Thursday, November 29, 2012

Dumpling Lessons

When we go out for Chinese food, Katherine always orders dumplings.  She will eat any kind, but the pork-filled potstickers are her very favorites.  Any time she is asked to list her favorite foods, dumplings are in the top 5.  She dearly loves those little half-moon treats.

Kate's class is having a food tasting party tomorrow.  Each child is supposed to bring a favorite dish and everyone will try a bite.  Ethnic recipes are encouraged.  Katherine handed me the note about the tasting party on Monday.  I asked her what she wanted to bring.  She shrugged.  I asked if she wanted to take Chinese food and she nodded.  What kind?  Another shrug.  She just looked at me and I could see the wordless plea in her eyes.  I knew what she wanted.  "How about dumplings?" I asked.  Her answer was immediate - "YES!!!" accompanied by whoops of delight and much jumping up and down. 

I found a recipe for pork dumplings and we went shopping for the ingredients last night.  We could only find square wonton wrappers, not the round dumplings wrappers.  But that really didn't seem to be a problem.  In fact, it would solve the problem of trying to somehow crinkle the edges of the dumplings into the perfect little pleats they have in restaurants.  We were ready.

Tonight, we cooked.  Now Katherine and I have both made dumplings before, with Chinese friends and at China Camp.  But we have never attempted dumplings on our own.  So we knew we were in for an adventure.

We mixed ground pork with minced onion, ginger, brown sugar, rice vinegar, and sesame oil.  It smelled like China...  Then we put little scoops of the filling in the middle of the wrappers.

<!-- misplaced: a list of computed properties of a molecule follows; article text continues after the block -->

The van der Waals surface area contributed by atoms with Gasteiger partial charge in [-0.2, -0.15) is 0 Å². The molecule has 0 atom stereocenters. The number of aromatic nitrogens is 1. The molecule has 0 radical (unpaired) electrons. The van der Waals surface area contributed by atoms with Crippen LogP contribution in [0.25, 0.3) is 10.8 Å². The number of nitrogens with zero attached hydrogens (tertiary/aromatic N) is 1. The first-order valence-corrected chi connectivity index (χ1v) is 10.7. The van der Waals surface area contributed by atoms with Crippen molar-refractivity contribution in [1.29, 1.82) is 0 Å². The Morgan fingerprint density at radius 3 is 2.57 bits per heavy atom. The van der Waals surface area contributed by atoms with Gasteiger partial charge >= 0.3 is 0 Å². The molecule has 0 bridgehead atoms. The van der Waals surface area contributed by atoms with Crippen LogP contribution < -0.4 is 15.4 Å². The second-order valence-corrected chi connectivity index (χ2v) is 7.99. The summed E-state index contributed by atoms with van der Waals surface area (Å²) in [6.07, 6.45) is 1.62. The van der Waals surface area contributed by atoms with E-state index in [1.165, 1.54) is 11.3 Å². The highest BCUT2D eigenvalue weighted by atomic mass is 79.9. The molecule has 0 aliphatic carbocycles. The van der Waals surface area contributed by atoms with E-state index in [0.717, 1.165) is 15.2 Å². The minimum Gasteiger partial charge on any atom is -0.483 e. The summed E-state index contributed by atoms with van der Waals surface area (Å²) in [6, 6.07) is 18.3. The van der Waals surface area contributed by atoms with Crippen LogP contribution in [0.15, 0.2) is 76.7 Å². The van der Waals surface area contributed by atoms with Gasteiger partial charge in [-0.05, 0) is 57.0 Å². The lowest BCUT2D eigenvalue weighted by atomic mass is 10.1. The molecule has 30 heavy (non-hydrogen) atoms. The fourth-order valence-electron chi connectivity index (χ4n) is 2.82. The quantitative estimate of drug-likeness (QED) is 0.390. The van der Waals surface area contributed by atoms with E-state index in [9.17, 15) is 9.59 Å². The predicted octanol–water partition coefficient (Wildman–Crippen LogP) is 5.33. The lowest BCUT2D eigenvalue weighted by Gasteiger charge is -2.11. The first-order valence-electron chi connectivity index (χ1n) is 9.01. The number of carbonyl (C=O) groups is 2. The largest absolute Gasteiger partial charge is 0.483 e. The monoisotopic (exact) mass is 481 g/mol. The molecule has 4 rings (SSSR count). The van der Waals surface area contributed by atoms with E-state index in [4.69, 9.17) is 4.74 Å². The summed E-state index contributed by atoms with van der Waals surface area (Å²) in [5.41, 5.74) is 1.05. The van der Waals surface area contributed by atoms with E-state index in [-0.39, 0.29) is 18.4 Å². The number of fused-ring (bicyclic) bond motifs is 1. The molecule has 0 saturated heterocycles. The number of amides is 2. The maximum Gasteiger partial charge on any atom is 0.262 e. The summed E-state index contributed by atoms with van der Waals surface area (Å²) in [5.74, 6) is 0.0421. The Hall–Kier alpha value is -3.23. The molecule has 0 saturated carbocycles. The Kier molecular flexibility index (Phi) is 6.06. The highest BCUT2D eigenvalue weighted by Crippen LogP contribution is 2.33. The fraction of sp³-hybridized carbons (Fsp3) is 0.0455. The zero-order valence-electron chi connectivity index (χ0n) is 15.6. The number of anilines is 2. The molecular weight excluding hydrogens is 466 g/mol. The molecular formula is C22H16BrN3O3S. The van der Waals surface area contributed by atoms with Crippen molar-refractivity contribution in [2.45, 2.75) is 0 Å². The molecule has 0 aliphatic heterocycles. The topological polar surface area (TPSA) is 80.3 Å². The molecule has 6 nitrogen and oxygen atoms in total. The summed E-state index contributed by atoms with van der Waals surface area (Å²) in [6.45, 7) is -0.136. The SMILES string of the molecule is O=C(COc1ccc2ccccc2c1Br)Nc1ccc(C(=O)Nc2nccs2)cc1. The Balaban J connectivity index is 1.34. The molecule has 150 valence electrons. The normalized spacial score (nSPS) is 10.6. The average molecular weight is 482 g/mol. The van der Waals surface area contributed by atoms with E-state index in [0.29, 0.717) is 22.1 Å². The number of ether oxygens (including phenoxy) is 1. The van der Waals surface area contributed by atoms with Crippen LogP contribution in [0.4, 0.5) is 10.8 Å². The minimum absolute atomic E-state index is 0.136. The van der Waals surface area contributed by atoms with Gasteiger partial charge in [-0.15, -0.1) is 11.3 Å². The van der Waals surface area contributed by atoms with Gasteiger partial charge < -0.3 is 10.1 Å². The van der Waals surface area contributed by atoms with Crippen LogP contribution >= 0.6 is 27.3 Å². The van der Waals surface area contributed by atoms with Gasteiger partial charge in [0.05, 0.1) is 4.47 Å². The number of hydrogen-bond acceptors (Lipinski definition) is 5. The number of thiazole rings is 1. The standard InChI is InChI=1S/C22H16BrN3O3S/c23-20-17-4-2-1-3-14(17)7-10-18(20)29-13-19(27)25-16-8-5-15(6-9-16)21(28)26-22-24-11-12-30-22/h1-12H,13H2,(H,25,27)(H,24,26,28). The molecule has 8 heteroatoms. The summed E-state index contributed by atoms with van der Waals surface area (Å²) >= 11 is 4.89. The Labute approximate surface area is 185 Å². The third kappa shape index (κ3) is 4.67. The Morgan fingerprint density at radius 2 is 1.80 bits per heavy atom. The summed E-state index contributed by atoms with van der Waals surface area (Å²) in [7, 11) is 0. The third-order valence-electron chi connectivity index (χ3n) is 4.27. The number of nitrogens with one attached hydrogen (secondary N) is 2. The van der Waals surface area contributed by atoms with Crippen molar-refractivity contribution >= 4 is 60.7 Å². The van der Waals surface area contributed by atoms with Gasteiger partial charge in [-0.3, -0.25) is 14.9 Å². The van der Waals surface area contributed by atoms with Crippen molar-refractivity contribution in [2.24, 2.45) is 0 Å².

Katherine remembered how to seal them - dip your finger in water, rub it around the edge of the wrapper, and fold it in half to make a triangle.  We experimented with folding the corners to make the dumplings look fancier and ended up making them look like fat little diapers!
Katherine was in her element, talking and singing and enjoying every moment of the dumpling making.  Our filling and our wrappers ran out at about the same time.  Perfect!
Then it was time to cook them.  And that was where the dumpling adventure turned toward disaster.  The instructions called for boiling the dumplings for a couple of minutes and then taking the pot off the heat and letting them sit in the hot water for a while.  This was pretty much what we'd done when we'd helped make dumplings in the past.  But apparently, we have not yet learned the fine art of knowing how long is long enough to stew in hot water.  Because our dumplings stewed for too long.  The pork cooked up beautifully.  But the wrappers disentigrated into slippery shreds of noodle-like mess.  The cute little diapers were unrecognizeable.  We had a pot of sausage soup.

I felt terrible.  Katherine had so wanted to share this favorite food, this little bit of her heritage.  And it was ruined.  But Katherine was undaunted.  There was sausage in that pot.  She grabbed a spoon and took a bite and grinned.  Our stew looked awful, but it tasted just like dumplings.  Delicious!

Katherine is taking a big bowl of deconstructed dumplings for the Tasting Party tomorrow.  And she is perfectly happy with that.  After all, they taste terrific.  I wrote a note for her teacher to read to the class.  I explained how much Katherine loves dumplings and how this was our first try at making them on our own.  I described the cooking disaster.  I wrote "Sometimes when you cook, things don't turn out like you wanted.  That's okay.  Our dumplings will be better next time.  For now, take a bite of meat (it tastes like sausage) and a little bit of wrapper (it tastes like noodles) and just imagine a beautiful Chinese dumpling."

I can't wait to hear what the 3rd grade thinks of the world's ugliest dumplings.  I'll bet no one likes them as much as Katherine does.  But then, Kate understands that the best food is made with love.  I'm looking forward to the next time we try to make dumplings.


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